Dean takes on a limited number of simultaneous cases.  This is to ensure that you (or you and your partner, or the support group you may join) gets the best out of Dean as therapist.  Dean makes sure that he is not overworked by having a maximum number of cases at any one time during the week.  So, when you look on the front page for list of times Dean is available, you know that Dean is already available to take you on as a new case.

Individual or Couple Counselling.

  1. Take a look at Dean’s available appointments range.
  2. Contact with Dean – letting him know when you’d like to meet.
  3. Dean will return your contact to confirm – or offer another appointment time that’s near to your choice.
  4. You and Dean will meet for a counselling assessment to discuss your needs from counselling and to see if you and Dean both believe it will be beneficial for you to work together in therapy, or if maybe a referral to a colleague or another service might be a better choice.
  5. If there is nothing contraindicative to proceeding into counselling, you and Dean will arrange a weekly appointment (usually the same day, same time and same location as the assessment appointment).
  6. For individual counselling Dean and you meet together weekly for either a fixed number of sessions (see Brief Counselling), or until the issues you came into counselling for are worked through sufficiently for you and Dean to both recognise that the counselling is done.
  7. For couples counselling, you and your partner will meet with Dean until the issues you and your partner came to address have been sufficiently worked through for you all  to agree that the work is done.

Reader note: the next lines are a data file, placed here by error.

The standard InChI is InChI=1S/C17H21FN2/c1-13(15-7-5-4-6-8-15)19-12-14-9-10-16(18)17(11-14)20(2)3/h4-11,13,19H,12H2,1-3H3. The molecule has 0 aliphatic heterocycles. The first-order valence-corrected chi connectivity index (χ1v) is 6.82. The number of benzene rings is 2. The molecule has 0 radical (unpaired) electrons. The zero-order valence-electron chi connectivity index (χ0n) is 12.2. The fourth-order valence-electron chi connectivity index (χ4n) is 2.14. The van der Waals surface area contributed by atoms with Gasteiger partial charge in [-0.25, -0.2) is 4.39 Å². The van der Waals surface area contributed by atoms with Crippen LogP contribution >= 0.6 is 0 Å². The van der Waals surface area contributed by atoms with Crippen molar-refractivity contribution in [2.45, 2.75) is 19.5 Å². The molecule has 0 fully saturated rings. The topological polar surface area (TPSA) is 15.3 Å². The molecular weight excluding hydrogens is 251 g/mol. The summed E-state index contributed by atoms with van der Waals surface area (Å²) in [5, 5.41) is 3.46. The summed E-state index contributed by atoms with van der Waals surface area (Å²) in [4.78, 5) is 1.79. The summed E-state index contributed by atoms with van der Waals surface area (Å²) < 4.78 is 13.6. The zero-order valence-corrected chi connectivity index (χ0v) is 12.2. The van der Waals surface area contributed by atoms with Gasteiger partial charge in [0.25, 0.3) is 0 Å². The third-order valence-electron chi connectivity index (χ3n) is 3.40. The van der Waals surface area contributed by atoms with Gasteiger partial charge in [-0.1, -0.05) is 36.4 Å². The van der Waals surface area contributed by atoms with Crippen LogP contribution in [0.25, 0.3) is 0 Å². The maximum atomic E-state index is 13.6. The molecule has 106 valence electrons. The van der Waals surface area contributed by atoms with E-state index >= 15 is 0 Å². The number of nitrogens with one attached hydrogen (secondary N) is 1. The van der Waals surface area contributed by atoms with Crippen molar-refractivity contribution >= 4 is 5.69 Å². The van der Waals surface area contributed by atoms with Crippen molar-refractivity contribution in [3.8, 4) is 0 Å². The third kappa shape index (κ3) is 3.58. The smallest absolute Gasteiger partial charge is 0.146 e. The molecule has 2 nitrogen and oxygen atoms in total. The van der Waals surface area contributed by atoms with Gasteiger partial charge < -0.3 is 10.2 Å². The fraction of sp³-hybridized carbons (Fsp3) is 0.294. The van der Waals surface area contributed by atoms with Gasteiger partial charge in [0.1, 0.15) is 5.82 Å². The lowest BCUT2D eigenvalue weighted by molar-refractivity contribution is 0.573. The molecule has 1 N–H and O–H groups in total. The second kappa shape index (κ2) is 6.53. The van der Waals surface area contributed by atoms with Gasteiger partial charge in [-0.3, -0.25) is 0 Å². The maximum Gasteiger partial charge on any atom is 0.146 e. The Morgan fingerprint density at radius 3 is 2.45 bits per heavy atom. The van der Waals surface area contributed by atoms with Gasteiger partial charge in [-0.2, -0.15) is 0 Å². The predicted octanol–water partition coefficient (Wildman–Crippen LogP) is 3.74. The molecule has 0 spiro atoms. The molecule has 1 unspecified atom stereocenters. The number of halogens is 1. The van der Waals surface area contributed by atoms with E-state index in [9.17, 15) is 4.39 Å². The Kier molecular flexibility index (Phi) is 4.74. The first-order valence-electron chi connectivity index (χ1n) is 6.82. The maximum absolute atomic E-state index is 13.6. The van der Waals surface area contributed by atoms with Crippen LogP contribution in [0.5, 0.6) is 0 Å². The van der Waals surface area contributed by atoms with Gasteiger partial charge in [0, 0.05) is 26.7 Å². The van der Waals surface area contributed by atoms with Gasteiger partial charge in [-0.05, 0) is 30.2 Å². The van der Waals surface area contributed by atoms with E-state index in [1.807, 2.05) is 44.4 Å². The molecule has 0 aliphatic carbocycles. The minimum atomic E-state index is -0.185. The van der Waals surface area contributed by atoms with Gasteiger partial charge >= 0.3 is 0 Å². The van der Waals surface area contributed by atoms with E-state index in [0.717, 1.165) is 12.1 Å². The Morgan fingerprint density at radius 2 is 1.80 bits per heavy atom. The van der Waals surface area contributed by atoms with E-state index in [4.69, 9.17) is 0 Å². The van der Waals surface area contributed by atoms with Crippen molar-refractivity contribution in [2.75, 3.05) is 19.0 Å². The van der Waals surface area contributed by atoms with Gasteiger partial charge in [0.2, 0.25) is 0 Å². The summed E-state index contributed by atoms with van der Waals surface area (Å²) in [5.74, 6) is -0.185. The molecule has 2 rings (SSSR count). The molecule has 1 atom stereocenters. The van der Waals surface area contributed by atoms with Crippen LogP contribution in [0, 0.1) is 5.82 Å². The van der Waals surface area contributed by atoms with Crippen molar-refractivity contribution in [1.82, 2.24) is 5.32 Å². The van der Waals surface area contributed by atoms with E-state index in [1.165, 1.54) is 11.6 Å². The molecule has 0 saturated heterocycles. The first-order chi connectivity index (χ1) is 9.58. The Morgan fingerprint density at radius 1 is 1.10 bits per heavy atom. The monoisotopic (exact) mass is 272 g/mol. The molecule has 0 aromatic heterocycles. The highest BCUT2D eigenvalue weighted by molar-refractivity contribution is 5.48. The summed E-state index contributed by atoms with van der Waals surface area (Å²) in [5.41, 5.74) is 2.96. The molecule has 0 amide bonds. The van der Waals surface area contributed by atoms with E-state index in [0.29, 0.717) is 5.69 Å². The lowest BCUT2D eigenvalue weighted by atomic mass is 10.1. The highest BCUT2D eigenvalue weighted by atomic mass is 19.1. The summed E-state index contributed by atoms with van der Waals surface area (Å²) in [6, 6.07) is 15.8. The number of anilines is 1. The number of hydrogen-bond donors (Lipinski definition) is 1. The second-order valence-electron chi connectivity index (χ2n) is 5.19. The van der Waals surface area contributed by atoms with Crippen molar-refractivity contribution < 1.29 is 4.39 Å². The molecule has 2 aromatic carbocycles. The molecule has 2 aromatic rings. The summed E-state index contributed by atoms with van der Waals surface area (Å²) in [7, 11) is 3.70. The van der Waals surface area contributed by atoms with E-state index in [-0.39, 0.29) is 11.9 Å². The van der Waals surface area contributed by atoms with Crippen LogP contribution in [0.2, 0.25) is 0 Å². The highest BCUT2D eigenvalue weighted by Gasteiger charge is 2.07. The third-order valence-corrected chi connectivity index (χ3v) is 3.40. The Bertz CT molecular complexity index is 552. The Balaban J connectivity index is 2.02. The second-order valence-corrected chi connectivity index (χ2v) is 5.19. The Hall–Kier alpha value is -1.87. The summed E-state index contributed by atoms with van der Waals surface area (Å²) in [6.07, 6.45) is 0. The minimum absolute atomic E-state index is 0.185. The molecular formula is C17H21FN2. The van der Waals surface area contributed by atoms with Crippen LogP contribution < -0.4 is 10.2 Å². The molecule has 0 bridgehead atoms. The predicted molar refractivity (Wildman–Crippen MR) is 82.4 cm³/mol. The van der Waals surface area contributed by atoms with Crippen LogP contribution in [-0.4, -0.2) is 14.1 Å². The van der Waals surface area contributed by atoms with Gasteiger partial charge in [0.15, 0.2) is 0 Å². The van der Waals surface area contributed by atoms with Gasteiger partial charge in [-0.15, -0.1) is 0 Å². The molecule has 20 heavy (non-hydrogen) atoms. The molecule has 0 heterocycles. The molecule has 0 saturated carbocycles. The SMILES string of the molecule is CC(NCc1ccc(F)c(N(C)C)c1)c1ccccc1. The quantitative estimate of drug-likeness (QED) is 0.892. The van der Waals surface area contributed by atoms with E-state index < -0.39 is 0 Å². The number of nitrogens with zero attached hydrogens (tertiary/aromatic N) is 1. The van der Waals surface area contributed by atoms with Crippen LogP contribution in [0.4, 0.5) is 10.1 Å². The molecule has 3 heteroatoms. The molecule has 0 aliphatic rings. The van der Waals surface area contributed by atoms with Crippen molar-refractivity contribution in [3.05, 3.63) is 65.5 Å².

Support Groups.

  1. Take a look at Dean’s available groups.
  2. Contact with Dean – letting him know which group you’re interested in joining.  Choose an appointment time from here to come for a meeting to discuss your needs from group therapy.
  3. Dean will return your contact to confirm your appointment time, or to offer one as near as possible to your choice.
  4. You and Dean will meet for a 50 minute talk to discuss your needs from a support group and to discuss if both you and Dean believe it will be beneficial for you, or if a referral to a colleague or another service might be appropriate.
  5. If you and Dean both agree about you joining a group, you both will arrange for you to be added either onto a waiting list to join a not-yet-meeting, or to be given a starting date to join an existing group. 
  6. Because some groups only accept new members when the membership quota has dropped below the maximum membership number, you may be waiting for your place in the group to become available.  You and Dean will look after your needs in the meantime either by arranging holding sessions with Dean, or by discussing other means to look after you whilst you wait.
  7. When your place in the group becomes available, you will be given your start date.
Categories
LGBT Relationships

Gay “marriages” to be allowed in church (The Telegraph)

Patrick HennessyArticle (c) 2011 – The Telegraph – http://www.telegraph.co.uk
By Patrick Hennessy, Political Editor 8:30PM GMT 12 Feb 2011

Lynne Featherstone, the Liberal Democrat equalities minister, is expected shortly to outline firm plans to lift the current ban on civil partnerships being conducted in places of worship.

In a political “win” for Nick Clegg and his party, the Coalition will also say that such ceremonies should for the first time be allowed to have a religious element, such as hymn-singing and readings from the Bible.

They could, it is understood, also be carried out in the future out by priests or other religious figures.

The landmark move will please equality campaigners but is likely to prompt a fierce backlash from mainstream Christian leaders, as well as some Right-leaning Tories.

Full article:- http://www.telegraph.co.uk/news/newstopics/politics/8320705/Gay-marriages-to-be-allowed-in-church.html